Drive Type: 4x4
Newburgh, Indiana, United States
Toyota, Honda, Mazda, Nissan, Subaru, Mitsubishi, Suzuki and Daihatsu have announced an alliance that will see a push to improve fuel economy from both gas-powered and diesel-powered engines by as much as 30 percent before the end of the decade.
The newly assembled Research Association of Automotive Internal Combustion Engines put the roughly $20-million project together, with the Japanese government committing to half the cost while the eight manufacturers will chip in the rest.
According to Automotive News, the automakers will team up and share basic research on internal-combustion engines in a bid to cut costs. Eventually, the results of the research will find its way into a production vehicle, although it's unclear just when we'll see the fruits of this partnership on the road.
Plenty of us here at Autoblog have designs for epic drives. Whether it's bouncing around the country in an old International or heading from Alaska to Chile on a bike, we like to think we have big aspirations. Or at least we did until we heard about these four gentlemen. You see, Leslie George Carvall, Alan Butler, Glyn Maher and Charles Scott are all in their 70's, and they plan to pile into a pair of Suzuki Jimny SUVs and drive around the world. Sort of makes a hike across country seem like a trip down the block to the local corner store. They're calling it "The Ultimate Challenge," and they plan to undertake the journey for two reasons.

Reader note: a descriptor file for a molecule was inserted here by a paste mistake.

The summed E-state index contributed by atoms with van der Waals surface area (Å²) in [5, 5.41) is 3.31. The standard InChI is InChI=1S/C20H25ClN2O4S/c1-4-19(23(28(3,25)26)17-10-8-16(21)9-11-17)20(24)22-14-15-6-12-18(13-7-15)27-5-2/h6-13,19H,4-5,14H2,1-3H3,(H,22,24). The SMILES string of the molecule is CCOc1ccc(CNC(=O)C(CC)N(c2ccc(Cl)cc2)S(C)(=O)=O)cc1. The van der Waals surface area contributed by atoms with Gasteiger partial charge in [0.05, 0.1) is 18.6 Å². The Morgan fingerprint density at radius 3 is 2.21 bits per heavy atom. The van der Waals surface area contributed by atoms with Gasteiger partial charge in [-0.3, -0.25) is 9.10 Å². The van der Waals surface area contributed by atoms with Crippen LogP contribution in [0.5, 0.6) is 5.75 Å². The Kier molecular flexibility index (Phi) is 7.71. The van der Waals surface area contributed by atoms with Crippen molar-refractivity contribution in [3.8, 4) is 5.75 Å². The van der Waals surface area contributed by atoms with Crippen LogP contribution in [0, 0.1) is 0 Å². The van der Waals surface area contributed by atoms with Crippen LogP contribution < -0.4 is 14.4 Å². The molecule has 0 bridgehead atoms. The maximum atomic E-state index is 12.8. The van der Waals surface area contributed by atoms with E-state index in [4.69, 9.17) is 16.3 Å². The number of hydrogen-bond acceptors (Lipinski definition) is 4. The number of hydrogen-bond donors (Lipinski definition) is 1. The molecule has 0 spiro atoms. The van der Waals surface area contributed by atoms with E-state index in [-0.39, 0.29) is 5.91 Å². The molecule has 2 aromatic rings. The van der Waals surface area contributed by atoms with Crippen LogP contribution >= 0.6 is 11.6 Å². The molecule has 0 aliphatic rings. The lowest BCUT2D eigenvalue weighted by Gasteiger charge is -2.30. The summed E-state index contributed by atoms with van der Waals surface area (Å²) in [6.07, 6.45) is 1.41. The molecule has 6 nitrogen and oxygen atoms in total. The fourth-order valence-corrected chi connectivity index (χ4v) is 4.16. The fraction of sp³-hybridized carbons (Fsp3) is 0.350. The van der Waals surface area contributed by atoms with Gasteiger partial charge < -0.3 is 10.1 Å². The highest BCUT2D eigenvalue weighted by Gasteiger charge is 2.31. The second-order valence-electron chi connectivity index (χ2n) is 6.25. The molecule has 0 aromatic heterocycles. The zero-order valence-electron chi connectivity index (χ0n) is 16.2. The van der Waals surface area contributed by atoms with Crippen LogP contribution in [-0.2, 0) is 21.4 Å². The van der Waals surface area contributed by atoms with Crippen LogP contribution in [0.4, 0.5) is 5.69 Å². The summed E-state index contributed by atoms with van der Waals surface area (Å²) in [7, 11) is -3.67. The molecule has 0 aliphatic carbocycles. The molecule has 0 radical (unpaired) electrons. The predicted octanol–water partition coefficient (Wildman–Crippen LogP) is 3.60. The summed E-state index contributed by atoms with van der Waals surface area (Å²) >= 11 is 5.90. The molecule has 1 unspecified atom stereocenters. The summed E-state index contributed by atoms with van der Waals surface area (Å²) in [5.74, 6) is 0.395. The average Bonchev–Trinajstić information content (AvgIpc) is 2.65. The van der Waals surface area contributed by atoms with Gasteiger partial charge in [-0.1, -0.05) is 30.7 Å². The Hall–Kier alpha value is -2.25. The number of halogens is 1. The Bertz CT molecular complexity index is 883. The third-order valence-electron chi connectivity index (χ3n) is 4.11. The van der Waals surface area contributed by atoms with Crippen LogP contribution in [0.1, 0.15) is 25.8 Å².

First, they want to prove that age shouldn't stand in the way of people doing what they want to do. Second, the group hopes to raise funds for the 'Heaven Can Wait I'm Busy' group, which aims to direct money toward worthy charities both in the UK and around the world. Save the Children and Oakhaven Hospice are the two currently designated charities.
The trip gets started in just three days, and you can head over to the effort's site to track their progress. The route should cover some 16,500 road miles and 10,375 sea miles. You can also catch up with the project on Facebook.
It's pretty much a done-deal now, folks. A US bankruptcy judge has approved Suzuki's plans to wind down its operations in the States. As part of Suzuki's Chapter 11 proceedings, its automotive unit will cease to exist in the US, leaving the motorcycle, ATV and marine units to function as Suzuki Motor of America.
It's not clear how many vehicles are left on the 219 remaining Suzuki dealership lots - the company reported sales of 1,764 in February - but the automaker has assured customers that warranty service and parts will remain available. Suzuki made an investment of $45 million to ensure its past and current customers aren't completely left in repair-work limbo.
Check out the complete announcement from Suzuki below for more information, and please join us in mourning the loss of the Kizashi sedan and SX4 hatch, two vehicles we are legitimately going to miss when this whole sordid affair is done and over with.